Hi! On facebook or in person, you probably know me as Lauren C. H.


Honoring Petrov Day on LessWrong, in 2019

I thought you were threatening extortion. As it is, given that people are being challenged to uphold morality, this response is still an offer to throw that away in exchange for money, under the claim that it's moral because of some distant effect. I'd encourage you to follow Jai's example and simply delete your launch codes.

Honoring Petrov Day on LessWrong, in 2019

This seems extremely unprincipled of you :/

Causal Reality vs Social Reality

Agreed @ the differences not being that great. I've heard this model around for a while, and I feel like while it does describe a distinction, that distinction is not clean in the territory.

Causal Reality vs Social Reality

I think a lot of people in the world in general actually live much more in a mindset where concrete physical thinking is real than it might seem! The problem as I see it is, people's causal calibration level varies, and people's impression of their own ability to have their own beliefs about a topic without it embarrassing them varies. The "social reality" case is what you get when someone focuses most or all of their attention on interacting with people and don't have anything hard in their lives, so they simply don't need to be calibrated about physics and must rely on others' skill in such topics.

But I don't think nearly any neuroplastic human is going to be so unfamiliar with [edit: hit submit while trying to put my cursor back! continuing writing...]

... unfamiliar with causal reality that they can't comprehend the necessity of basic tasks. They might feel comfortable and safe and therefore simply not think about the details of the physics that implements their lives, but it's not a case of there being a social reality that's a separate layer of existence. It's more like the social behavior is what you get when people don't have the emotional safety and spare time and thinking to explore learning about the physics of their lives.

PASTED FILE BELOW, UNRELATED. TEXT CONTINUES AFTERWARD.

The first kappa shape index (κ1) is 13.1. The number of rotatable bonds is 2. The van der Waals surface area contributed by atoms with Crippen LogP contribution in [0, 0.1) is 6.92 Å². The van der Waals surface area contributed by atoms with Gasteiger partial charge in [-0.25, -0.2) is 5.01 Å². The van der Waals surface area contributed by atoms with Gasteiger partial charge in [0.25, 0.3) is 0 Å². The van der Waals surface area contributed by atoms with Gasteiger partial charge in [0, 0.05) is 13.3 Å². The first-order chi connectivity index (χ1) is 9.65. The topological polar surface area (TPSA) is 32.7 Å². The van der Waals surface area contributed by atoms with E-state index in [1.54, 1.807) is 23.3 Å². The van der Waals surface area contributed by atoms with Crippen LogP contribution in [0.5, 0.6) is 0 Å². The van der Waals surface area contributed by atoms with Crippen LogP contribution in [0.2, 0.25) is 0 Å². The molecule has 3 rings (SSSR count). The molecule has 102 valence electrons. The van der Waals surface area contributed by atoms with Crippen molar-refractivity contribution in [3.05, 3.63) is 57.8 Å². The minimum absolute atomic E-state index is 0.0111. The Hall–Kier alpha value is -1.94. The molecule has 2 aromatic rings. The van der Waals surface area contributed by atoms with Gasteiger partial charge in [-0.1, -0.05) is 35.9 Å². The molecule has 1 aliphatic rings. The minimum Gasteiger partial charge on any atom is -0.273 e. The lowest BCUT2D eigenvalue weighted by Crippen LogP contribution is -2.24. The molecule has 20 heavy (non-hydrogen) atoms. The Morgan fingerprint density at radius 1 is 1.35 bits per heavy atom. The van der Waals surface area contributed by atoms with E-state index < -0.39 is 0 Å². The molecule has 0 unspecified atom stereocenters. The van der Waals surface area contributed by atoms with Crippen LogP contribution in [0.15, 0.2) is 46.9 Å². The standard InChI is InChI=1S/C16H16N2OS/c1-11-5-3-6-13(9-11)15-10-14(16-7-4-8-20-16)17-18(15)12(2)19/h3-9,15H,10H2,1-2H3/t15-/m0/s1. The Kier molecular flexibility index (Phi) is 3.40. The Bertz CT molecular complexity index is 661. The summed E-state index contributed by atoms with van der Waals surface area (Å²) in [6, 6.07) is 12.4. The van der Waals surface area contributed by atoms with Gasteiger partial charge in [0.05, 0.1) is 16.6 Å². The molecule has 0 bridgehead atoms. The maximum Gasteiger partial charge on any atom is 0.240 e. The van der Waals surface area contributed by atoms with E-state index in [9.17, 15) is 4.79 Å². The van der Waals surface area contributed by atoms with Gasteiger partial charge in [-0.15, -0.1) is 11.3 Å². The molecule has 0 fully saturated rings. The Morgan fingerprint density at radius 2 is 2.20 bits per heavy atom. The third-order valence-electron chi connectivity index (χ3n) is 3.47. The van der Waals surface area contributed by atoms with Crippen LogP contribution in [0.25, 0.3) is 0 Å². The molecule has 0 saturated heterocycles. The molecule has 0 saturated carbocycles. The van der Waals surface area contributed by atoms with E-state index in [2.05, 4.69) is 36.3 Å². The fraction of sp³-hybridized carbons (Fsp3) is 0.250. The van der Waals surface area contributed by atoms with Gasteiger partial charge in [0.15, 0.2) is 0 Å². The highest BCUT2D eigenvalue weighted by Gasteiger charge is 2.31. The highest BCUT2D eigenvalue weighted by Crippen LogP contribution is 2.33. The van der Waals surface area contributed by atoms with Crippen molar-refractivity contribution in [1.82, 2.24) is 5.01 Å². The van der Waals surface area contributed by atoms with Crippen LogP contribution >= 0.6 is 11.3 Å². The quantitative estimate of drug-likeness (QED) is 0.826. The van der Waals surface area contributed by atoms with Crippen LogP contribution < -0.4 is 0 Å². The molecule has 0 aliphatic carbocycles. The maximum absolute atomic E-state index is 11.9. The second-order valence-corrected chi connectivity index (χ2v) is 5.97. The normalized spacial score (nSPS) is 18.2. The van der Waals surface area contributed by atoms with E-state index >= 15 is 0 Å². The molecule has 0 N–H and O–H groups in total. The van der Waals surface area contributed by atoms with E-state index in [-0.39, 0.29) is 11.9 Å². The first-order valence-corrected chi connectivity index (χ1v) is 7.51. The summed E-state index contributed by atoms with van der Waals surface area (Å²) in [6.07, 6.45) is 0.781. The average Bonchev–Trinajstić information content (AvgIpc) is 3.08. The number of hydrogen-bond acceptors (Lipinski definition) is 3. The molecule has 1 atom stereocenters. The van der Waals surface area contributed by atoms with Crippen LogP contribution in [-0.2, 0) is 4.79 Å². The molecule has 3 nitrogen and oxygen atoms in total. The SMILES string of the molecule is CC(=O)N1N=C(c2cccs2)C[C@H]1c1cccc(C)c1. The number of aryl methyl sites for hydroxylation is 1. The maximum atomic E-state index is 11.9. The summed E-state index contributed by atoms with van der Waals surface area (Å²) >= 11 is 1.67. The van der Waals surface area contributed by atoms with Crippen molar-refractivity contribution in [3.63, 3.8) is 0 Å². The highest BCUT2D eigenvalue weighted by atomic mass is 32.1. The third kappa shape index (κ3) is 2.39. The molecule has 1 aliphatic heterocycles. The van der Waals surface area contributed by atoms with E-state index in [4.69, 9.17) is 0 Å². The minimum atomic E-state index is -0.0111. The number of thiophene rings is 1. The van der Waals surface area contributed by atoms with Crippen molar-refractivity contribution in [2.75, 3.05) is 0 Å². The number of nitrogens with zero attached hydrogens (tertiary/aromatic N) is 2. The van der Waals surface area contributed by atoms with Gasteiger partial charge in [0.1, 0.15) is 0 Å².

does that seem accurate to y'all? what do you think?

Should rationality be a movement?

I agree with this in some ways! I think the rationality community as it is isn't what the world needs most, since putting effort into being friendly and caring for each other in ways that try to increase people's ability to discuss without social risk is IMO the core thing that's needed for humans to become more rational right now.

IMO, the techniques are relatively quite easy to share once you have trust to talk about them, and merely require a lot of practice, but convincing large numbers of people that it's safe to think things through in public without weirding out their friends seems to me to be likely to require making it safe to think things through in public without weirding out their friends. I think that scaling a technical+crafted culture solution to creating emotional safety to discuss what's true, that results in many people putting regular effort into communicating friendliness toward strangers when disagreeing, would do a lot more than scaling discussion of specific techniques for humanity's rationality.

The problem as I see it right now is that this only works if it is seriously massively scaled. I feel like I see the reason CFAR got excited about circling now - seems like you probably need emotional safety to discuss usefully. But I think circling was an interesting thing to learn from, not a general solution. I think we need to design an internet that creates emotional safety for most of its users.

Thoughts on this balance, other folks?

"The Bitter Lesson", an article about compute vs human knowledge in AI

My own thoughts on the topic of ai, as related to this:

I currently expect that the first strongly general AI will be trained very haphazardly, using lots of human knowledge akin to parenting, and will still have very significant "idiot-savant" behaviors. I expect we'll need to use a similar approach to deepmind's starcraft AI for the first version: that is, reaching past what current tools can do individually or automatically, and hacking them together in a complex training system built for the specific purpose. However, I think at this point we're getting pretty close from the capabilities of individual components. If a transformer network was the only module in an system, but the training setup produced training data that required the transformer becoming a general agent, I currently think it would be capable of the sort of abstracted variable-based consequential planning that MIRI folks talk about being dangerous.

Discourse Norms: Moderators Must Not Bully

I strongly agree with this point. This is the core reason I have mostly stopped using less wrong. I just made a post, and being able to set my own moderation standards is kind of cool. That might make less wrong worth of use as a blog, actually.

Discourse Norms: Moderators Must Not Bully

eliezer's problem is what you have if your friend group is getting diluted. this problem is what you have if you're trying to dilute your friend group as much as you can.

Karma-Change Notifications

Hey cool. this is the sort of reward I need to enjoy a site enough to use it.

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